Author(s): Shaibani A, Workman R, Rothschild BM
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Abstract Enthesophytes and enthesopathy, while easy to define, represent a phenomenon of unclear clinical significance. As the high frequency in skeletal populations suggests that enthesopathy may not be disease-specific, the nature of the reaction was assessed in 872 individuals from a representative skeletal population, subdivided into groups characterized by the presence or absence of rheumatoid arthritis, spondyloarthropathy, calcium pyrophosphate deposition disease and diffuse idiopathic skeletal hyperostosis (DISH). Achilles, plantar fascia, patellar and iliac crest entheses were examined for evidence of calcific overgrowth or "erosions." Enthesophytes were found to be a phenomenon of aging in individuals, and unrelated to the presence of inflammatory arthritis or DISH. The frequency increased with age, independent of sex or the site examined, plateauing in frequency after age 60. Enthesophytes in individuals under age 60 were usually unrelated to any underlying disorder. The absence of effect of underlying forms of arthritis on the frequency of enthesophytes at the patellar, Achilles and plantar sites suggests that mechanical factors outweigh the "enthesis calcifying" impact of such disorders as spondyloarthropathy, calcium pyrophosphate deposition disease and DISH. Individuals with rheumatoid arthritis, however, manifested a less severe iliac crest enthesial reaction, in keeping with the minimal reactive new bone formation characteristic of its erosions. Analysis of Achilles, plantar, and patellar enthesial reactions as a function of underlying inflammatory arthritis or DISH also revealed no significant variation with the underlying process. Cortical discontinuity at enthesial sites was a relatively infrequent phenomenon. While calcaneal discontinuities were originally thought to be erosive in nature, these observations suggest the possibility of tendon avulsion injuries.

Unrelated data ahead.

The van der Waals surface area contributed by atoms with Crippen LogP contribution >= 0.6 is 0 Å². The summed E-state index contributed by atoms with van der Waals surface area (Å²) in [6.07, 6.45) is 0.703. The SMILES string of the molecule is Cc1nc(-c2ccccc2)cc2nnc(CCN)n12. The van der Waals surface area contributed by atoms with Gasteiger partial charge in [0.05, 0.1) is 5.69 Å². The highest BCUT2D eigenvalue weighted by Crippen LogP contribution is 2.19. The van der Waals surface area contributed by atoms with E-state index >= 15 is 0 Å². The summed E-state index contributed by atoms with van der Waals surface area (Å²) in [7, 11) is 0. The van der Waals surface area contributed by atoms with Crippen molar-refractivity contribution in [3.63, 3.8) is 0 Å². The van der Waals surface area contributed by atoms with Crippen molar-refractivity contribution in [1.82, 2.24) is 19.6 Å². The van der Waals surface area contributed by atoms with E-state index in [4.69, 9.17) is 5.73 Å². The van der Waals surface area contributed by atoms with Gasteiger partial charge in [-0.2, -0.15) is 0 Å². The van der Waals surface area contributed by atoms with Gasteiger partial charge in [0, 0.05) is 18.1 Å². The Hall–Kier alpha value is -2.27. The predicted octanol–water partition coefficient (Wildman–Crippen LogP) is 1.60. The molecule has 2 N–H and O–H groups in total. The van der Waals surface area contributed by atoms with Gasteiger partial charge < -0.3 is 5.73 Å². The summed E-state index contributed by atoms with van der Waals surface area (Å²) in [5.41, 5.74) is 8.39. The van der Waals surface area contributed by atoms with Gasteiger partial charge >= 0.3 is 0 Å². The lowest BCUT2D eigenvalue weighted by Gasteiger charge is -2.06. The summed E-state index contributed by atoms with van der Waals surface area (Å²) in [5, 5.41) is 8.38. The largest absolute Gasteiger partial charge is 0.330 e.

This article was published in Clin Exp Rheumatol
and referenced in Journal of Arthritis